Support Amongst Third Sector Leaders for Charity Shop Rating Proposals
Proposals to make charity shops in Northern Ireland pay rates at 10 percent are supported by a significant number of third sector leaders, as long as the revenue raised goes directly towards developing entrepreneurship in the sector, a study reveals.
In proposals outlined in November, Finance Minister Máirtín Ó Muilleoir suggested that he would consider reducing rating relief on charity shops from 100 percent to 90 percent, and would be in favour of the income being used to support entrepreneurship amongst social enterprises.
In the latest Ulster Bank & CO3 3rd Sector Index, published today, half (49 percent) of almost 200 leaders in the sector surveyed said that they would agree with this approach. 38 percent said that they would disagree, whilst 13 percent said they were unsure.
Support for rating on charity shops drops considerably amongst respondents however if a commitment to direct the funding into the sector isn’t included. In this scenario, two-thirds would favour a continuation of full rates relief.
This comes at a time when Northern Ireland third sector leaders expect economic conditions in Northern Ireland to deteriorate during the course of 2017. 59 percent expect the economy to worsen over the next 12 months, with only 13 percent expecting it to improve. (This is the most negative reading since the survey began four quarters ago.)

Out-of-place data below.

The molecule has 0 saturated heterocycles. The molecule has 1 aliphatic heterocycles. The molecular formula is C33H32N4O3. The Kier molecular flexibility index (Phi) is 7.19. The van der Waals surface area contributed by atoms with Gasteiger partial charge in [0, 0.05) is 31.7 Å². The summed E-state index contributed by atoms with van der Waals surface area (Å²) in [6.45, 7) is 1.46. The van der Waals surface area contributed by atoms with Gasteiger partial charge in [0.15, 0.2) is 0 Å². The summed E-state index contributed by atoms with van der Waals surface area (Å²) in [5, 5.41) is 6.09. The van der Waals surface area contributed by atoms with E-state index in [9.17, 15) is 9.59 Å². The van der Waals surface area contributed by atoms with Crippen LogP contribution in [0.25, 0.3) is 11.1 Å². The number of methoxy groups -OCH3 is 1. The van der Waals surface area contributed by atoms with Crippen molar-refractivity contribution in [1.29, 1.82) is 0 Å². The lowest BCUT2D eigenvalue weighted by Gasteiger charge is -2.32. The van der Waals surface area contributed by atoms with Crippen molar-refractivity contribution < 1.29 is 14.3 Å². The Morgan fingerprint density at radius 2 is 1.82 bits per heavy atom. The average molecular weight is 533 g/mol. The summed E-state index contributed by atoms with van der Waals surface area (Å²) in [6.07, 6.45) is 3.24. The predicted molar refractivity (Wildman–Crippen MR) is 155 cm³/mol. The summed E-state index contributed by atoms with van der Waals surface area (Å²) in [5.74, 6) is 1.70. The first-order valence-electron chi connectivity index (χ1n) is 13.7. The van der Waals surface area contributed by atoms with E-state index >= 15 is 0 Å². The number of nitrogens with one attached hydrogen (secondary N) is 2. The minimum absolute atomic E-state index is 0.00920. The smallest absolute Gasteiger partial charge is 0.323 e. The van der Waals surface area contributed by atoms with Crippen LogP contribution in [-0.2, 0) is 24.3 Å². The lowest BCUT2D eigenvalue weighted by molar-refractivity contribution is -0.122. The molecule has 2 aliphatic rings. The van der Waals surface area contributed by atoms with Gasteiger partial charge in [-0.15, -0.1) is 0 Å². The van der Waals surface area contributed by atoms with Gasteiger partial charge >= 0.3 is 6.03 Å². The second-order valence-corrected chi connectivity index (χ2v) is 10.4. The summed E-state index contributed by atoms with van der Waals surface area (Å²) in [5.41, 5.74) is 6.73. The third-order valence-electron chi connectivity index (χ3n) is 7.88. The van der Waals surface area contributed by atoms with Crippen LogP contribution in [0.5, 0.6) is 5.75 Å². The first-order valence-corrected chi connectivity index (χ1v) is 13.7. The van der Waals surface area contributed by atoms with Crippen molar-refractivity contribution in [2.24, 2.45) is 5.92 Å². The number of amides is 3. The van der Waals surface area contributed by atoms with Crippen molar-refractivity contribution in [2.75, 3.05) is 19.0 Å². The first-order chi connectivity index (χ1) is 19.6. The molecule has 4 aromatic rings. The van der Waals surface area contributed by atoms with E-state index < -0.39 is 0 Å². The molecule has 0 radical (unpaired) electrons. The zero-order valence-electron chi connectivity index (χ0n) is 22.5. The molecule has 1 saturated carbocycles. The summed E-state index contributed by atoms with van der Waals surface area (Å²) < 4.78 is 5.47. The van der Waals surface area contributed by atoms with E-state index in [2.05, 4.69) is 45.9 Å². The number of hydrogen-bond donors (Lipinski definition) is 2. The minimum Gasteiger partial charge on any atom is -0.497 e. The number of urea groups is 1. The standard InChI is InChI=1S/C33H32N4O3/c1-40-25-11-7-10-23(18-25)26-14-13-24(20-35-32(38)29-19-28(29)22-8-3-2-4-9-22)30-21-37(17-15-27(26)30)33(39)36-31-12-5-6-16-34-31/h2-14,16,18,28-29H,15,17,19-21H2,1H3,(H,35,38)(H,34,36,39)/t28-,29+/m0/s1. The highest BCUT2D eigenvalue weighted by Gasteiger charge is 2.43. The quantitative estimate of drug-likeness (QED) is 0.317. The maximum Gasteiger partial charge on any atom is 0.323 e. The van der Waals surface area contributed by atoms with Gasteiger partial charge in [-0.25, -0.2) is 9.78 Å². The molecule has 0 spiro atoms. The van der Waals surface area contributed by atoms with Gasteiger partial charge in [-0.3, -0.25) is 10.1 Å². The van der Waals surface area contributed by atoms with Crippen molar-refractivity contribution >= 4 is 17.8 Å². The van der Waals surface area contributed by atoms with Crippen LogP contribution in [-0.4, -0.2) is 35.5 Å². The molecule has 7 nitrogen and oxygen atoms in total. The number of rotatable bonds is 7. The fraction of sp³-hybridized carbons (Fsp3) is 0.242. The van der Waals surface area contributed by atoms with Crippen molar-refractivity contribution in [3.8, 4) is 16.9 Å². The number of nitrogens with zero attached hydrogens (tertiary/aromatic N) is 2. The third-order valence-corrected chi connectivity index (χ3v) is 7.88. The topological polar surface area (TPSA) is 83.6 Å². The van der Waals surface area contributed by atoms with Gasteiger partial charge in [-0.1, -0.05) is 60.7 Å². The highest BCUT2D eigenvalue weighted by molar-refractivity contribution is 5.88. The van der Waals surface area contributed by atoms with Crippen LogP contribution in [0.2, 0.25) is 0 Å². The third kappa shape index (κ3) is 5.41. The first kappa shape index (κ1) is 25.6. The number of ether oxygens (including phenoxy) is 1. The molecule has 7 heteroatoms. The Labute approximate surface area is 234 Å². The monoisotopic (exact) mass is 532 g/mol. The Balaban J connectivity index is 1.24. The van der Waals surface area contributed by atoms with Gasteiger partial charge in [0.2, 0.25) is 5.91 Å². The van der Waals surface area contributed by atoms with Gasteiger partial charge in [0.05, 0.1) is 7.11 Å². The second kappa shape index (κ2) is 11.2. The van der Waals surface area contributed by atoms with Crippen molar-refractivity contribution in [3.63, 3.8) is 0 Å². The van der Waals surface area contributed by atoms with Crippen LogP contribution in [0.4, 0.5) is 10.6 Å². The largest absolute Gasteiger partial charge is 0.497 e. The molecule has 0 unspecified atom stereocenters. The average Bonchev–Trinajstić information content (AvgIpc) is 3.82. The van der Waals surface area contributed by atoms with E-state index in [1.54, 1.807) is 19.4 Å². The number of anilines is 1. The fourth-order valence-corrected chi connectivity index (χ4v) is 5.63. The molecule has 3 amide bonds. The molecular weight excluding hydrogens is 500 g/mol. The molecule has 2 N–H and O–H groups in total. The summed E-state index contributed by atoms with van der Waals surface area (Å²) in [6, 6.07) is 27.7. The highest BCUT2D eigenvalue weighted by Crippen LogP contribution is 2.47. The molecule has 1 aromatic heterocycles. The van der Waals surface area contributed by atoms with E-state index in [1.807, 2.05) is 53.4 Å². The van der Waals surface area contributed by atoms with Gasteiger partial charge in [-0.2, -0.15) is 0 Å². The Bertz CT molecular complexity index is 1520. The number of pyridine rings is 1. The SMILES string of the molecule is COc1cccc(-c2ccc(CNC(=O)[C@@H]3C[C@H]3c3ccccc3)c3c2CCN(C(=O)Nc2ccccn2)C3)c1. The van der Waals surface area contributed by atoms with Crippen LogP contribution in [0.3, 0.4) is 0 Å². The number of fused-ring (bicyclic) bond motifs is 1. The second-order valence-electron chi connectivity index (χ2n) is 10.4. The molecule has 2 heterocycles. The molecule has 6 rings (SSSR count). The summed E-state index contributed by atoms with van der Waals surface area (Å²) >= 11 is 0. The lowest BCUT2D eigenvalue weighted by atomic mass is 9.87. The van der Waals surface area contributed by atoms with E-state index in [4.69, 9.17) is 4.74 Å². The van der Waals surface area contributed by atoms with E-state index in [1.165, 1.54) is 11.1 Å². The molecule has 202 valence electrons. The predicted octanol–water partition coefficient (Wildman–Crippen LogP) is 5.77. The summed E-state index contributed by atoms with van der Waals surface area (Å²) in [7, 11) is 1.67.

When it comes to the recent Autumn Statement by the UK Chancellor, over 70 per cent believe it will have a negative (27 percent) or no (48 percent) impact on their organisation, whilst just 4 percent believe it will have a positive impact.
In relation to funding from government sources, one quarter (24 percent) of respondents said that their organisation had seen a reduction during the fourth quarter of the year. 66 percent said they had seen no change, whilst 12 percent said that they experienced an increase.
Ulster Bank Chief Economist, NI, Richard Ramsey, says: “We are seeing a continuing trend of more third sector organisations experiencing a reduction in funding from government sources than those seeing an increase; something that was evident throughout 2016. Indeed, in 2017 budgetary pressures are likely to intensify. With the Northern Ireland Finance Minister set to announce his delayed Budget this month, this will more than likely mean further rounds of funding cuts for third sector organisations.”
“However, in this environment, we are still seeing pragmatism in the sector, with a significant proportion of leaders prepared to agree with proposals for rating of charity shops in some form as long as there is a commitment to direct the revenue raised into supporting entrepreneurship in the sector.
“Perhaps unsurprisingly, third sector leaders - whose organisations account for a sizeable portion of the economy - are pessimistic about the prospects for economic conditions in Northern Ireland during 2017, with almost two-thirds expecting the economy to deteriorate. Indeed, with Brexit looming on the horizon, along with other challenges such as rising inflation and the continuing fragility of the public finances, our own view is that the Northern Ireland economy is likely to stagnate this year.”
Nora Smith, chief executive of CO3, says: “2017 will undoubtedly present challenges and opportunities for the third sector. The increase in demand for services points to the need to increase the level of investment into the sector. Political uncertainty and the lack of clarity surrounding Brexit points to the need for strong leadership.”